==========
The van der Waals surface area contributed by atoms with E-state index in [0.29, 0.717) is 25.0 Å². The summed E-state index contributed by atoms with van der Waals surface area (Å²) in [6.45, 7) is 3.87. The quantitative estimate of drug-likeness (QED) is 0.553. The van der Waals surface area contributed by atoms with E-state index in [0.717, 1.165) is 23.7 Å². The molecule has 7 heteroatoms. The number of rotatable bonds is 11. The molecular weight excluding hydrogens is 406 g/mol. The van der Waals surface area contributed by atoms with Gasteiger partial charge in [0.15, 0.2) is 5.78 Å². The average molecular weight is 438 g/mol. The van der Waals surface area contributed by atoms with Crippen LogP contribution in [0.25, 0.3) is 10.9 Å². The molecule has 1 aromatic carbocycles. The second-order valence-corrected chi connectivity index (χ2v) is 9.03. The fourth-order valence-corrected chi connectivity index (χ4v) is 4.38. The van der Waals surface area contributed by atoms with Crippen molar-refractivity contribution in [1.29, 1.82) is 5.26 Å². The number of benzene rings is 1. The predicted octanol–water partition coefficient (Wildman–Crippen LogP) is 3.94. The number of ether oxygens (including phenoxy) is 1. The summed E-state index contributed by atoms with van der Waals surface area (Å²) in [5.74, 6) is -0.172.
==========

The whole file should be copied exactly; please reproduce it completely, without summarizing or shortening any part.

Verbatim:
The van der Waals surface area contributed by atoms with E-state index in [0.29, 0.717) is 25.0 Å². The summed E-state index contributed by atoms with van der Waals surface area (Å²) in [6.45, 7) is 3.87. The quantitative estimate of drug-likeness (QED) is 0.553. The van der Waals surface area contributed by atoms with E-state index in [0.717, 1.165) is 23.7 Å². The molecule has 7 heteroatoms. The number of rotatable bonds is 11. The molecular weight excluding hydrogens is 406 g/mol. The van der Waals surface area contributed by atoms with Gasteiger partial charge in [0.15, 0.2) is 5.78 Å². The average molecular weight is 438 g/mol. The van der Waals surface area contributed by atoms with Crippen LogP contribution in [0.25, 0.3) is 10.9 Å². The molecule has 1 aromatic carbocycles. The second-order valence-corrected chi connectivity index (χ2v) is 9.03. The fourth-order valence-corrected chi connectivity index (χ4v) is 4.38. The van der Waals surface area contributed by atoms with Crippen molar-refractivity contribution in [1.29, 1.82) is 5.26 Å². The number of benzene rings is 1. The predicted octanol–water partition coefficient (Wildman–Crippen LogP) is 3.94. The number of ether oxygens (including phenoxy) is 1. The summed E-state index contributed by atoms with van der Waals surface area (Å²) in [5.74, 6) is -0.172.